Project BARBARA to Develop New Bio-Based 3D Printing Materials and Prototypes for Automotive and Construction Industries
Multiple 3D printing projects have been funded by the European Commission’s Horizon 2020 framework, from a cancer-measuring transducer and the MESO-BRAIN Initiative’s work with emulating accurate brain activity to the Bionic Aircraft research project and 3D printed bricks from simulated moon dust. Horizon 2020, with almost €80 billion of funding available until the year 2020, is the biggest EU Research and Innovation program ever, and is seen as a means to drive economic growth and create jobs. The latest 3D printing project the framework is funding is Project BARBARA (Biopolymers with advanced functionalities for building and automotive parts processed through additive manufacturing), a 36-month long research project between 11 partners from Belgium, Germany, Italy, Spain, and Sweden.
The budget for Project BARBARA is €2.7 million, which is almost all coming from the European Union; the city of Zaragoza in Spain recently hosted the project’s opening meeting. The goal of the project, which centers around chemistry, research, and Industry 4.0, is to develop new bio-based 3D printing materials by incorporating biomass additives, so industrial prototypes can be created through the FFF 3D printing process. Project partners will work to develop two prototypes, which will demonstrate the benefits and prospects of the new biomaterials for the automotive and construction industries.
We’ve seen 3D printing materials made from ocean waste, plastic waste, and even waste from your very own 3D printer, but the new materials that the Project BARBARA partners are developing have to be based on agricultural byproducts from corn, or food waste from fruits, nuts, and vegetables, like pomegranates, almonds, or carrots. In addition, the biomaterials must have very specific properties, ranging from mechanical and thermal to antimicrobial and optical, in order to be used in industrial components for the demanding fields of automotive and construction.
While plastics based on biomass materials, like PLA, are often used in consumer and household 3D printing, Project BARBARA is working to use the materials at an industrial level, while also accounting for the requirements that manufactured pieces need to meet at the beginning of the 3D printing process, when enriching additives and engineering materials are formulated. The private R&D foundation AITIIP Technology Centre, located in Aragon, Spain, is coordinating the project; according to its website, the facility is highly qualified in industrial 3D printing for plastic, metal, composite, and ceramic, and manufactures fully functional elements, with certified materials, for multiple industries, including automotive and aeronautics.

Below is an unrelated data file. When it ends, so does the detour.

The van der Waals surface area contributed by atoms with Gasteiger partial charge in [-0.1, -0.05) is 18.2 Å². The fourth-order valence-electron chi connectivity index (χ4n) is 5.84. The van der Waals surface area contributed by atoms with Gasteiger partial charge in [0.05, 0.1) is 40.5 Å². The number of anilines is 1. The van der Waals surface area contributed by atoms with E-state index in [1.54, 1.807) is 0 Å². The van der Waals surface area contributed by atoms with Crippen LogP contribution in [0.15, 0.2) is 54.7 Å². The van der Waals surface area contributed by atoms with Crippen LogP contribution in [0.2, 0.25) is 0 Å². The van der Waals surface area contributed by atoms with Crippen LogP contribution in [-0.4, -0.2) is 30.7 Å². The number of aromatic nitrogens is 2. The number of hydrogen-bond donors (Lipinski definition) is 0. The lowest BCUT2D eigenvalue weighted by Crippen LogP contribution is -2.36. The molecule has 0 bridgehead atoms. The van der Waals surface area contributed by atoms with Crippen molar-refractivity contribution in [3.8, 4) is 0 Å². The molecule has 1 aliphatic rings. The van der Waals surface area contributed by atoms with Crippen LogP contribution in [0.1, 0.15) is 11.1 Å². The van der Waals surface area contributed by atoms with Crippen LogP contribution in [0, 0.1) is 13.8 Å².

AITIIP is currently participating in a total of seven different Horizon 2020 projects, and will be developing the new 3D printing procedure and manufacturing the demonstrator prototypes for the automotive and construction industries. The Italian University of Perugia will be monitoring the entire Project BARBARA process, and the other entities and companies involved in the project cover the entire project chain, from food and waste suppliers to automotive and construction end-users. Project BARBARA partners include:
- Fecoam and Cargill – food and farming waste suppliers
- KTH Royal Institute of Technology, CELABOR, and the University of Alicante – developing the chemical processes for extracting functional molecules and polysaccharides
- NUREL and Tecnopackaging – developing spools and materials for 3D printing
- ACCIONA Construcción and Centro Ricerche FIAT – validating the 3D printed prototypes
The automotive and construction sectors will both benefit from the project, but other fields may also come to profit from its impact and outcomes. The initial goal is to develop demonstrator prototypes, like dashboard fascia and car door handles for the automotive field and molds for truss joints and structures in the construction field. But ultimately, the project will be helping to create two new value chains, as well as developing a forward-looking, modern industry that has the potential to completely transform new material production; if new, more environmentally friendly extractive processes can be successfully put into action, materials consumption and energy could be reduced. Additionally, Project BARBARA will “contribute to the growth of related industries within the bio-economy and circular economy European Framework,” as Aitiip notes.
Discuss in the Project BARBARA forum at 3DPB.com.
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